On an early visit to Coco Pazzo, we’re so enthralled by the view of the Capitol, our swashbuckling waiter, and the contours of the ceiling that we nearly fail to notice that the food doesn’t quite fall in line. If the only time you visit Union Station is to board a train or rush through the food court, it’s easy to miss what an impressive building it is. Coco Pazzo, which opened two months ago in the former Sfuzzi site, serves as a reminder. The restaurant is respectful enough of the structure’s integrity that I recall only the color of the stone, even though there are murals on the walls and some light-blue paint overhead. The restaurant is divided by a balcony, and most of the light comes from the sun shining through massive windows, although there are also several light-bulb clusters that look like giant albino raspberries. A curtain covers the entrance to the kitchen, implying, perhaps, that there is something dramatic brewing behind it.
Well, there isn’t and there is. The baby artichoke salad we order on our first visit is tough, basically inedible. But the spinach salad is a thing of perfection, studded with pancetta and fried wild mushrooms. The entrees that come next follow a similar pattern. Coco Pazzo’s waiters are always quick to trumpet the restaurant’s farrotto, spelt cooked like risotto that, not surprisingly, tastes quite like it. The dish changes daily, and tonight it’s made with veal stock, asparagus, prosciutto, and a hapless tomato sauce so dull that the dish disturbingly resembles many high-school lunches I never finished. It’s a wonder the sea bass even came out of the same kitchen: The fish is superb, baked whole with rosemary, lemon, and white wine.
The meal is as close to a Jekyll and Hyde experience as I’ve had at a restaurant. Even so, it’s still strange that a new restaurant with so much to show off (the menu at least looks impressive) would attract next to no one at prime dinner hour. By midmeal, my friend and I are the only patrons in the place. This doesn’t make us feel special. We just wish we were where the action is.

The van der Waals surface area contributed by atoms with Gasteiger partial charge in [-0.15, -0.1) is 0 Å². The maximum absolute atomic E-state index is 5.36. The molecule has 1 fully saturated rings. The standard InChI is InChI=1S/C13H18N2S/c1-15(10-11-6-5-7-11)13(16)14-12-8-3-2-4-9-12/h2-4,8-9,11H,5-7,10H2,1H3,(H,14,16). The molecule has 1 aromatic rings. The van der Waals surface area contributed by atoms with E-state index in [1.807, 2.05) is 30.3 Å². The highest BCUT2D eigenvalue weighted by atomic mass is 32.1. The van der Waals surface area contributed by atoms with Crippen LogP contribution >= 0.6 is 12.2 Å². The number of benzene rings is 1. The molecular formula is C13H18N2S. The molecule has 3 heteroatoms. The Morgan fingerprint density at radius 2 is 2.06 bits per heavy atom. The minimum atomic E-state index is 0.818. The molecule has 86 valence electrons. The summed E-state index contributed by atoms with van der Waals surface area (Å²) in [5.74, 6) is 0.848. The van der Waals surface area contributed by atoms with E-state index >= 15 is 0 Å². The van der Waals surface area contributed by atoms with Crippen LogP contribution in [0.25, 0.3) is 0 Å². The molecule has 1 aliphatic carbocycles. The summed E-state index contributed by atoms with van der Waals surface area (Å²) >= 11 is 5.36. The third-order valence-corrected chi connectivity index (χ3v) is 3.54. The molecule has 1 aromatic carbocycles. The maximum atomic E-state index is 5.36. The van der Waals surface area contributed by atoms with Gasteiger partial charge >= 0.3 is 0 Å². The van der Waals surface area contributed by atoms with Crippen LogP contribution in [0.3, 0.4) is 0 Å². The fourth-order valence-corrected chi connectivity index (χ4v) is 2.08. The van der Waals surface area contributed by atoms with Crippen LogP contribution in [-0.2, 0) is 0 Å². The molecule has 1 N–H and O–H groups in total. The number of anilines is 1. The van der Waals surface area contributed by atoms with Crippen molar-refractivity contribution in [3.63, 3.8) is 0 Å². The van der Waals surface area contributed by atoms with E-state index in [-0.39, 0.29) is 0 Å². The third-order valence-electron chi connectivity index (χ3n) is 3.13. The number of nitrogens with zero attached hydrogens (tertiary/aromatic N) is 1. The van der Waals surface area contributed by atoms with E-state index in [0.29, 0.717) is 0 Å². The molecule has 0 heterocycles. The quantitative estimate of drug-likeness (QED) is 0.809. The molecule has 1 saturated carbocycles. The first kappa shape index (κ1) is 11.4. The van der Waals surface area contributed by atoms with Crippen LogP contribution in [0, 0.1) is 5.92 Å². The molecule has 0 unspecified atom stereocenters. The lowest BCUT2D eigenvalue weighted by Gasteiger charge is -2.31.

While he bones the sea bass, our waiter speculates as to why business is slow. His favorite theory is that the advertising company hired by Pazzo’s owners to hype the D.C. location dropped the ball. The original Pazzo, in New York on the Upper East Side, is always a mob scene, he says, and spinoff restaurants in L.A., Chicago, and elsewhere have been similarly successful. But the Washington Pazzo, which opened in early May, is primed for takeoff. Without prompting, our waiter informs us that Phyllis Richman has visited. He knows the table she sat at during each trip, the food she ordered, and the dishes that were photographed for the review he’s certain will help turn business around. (Now that’s what I call anonymity.)
Even though they squeezed a rave about the service out of Phyllis (she didn’t think much of the food), it will take a whole lot more than a little press for Pazzo to be the restaurant it wants to be. Every subsequent meal has its highlights: the wild mushrooms fried crisp and enlivened by branches of rosemary, the medium-rare tuna steak with eggplant, olives, and roasted peppers, a delicious and unrelentingly sweet strawberry rhubarb pie, the free round of cordials we’re awarded after waiting 45 minutes for our check.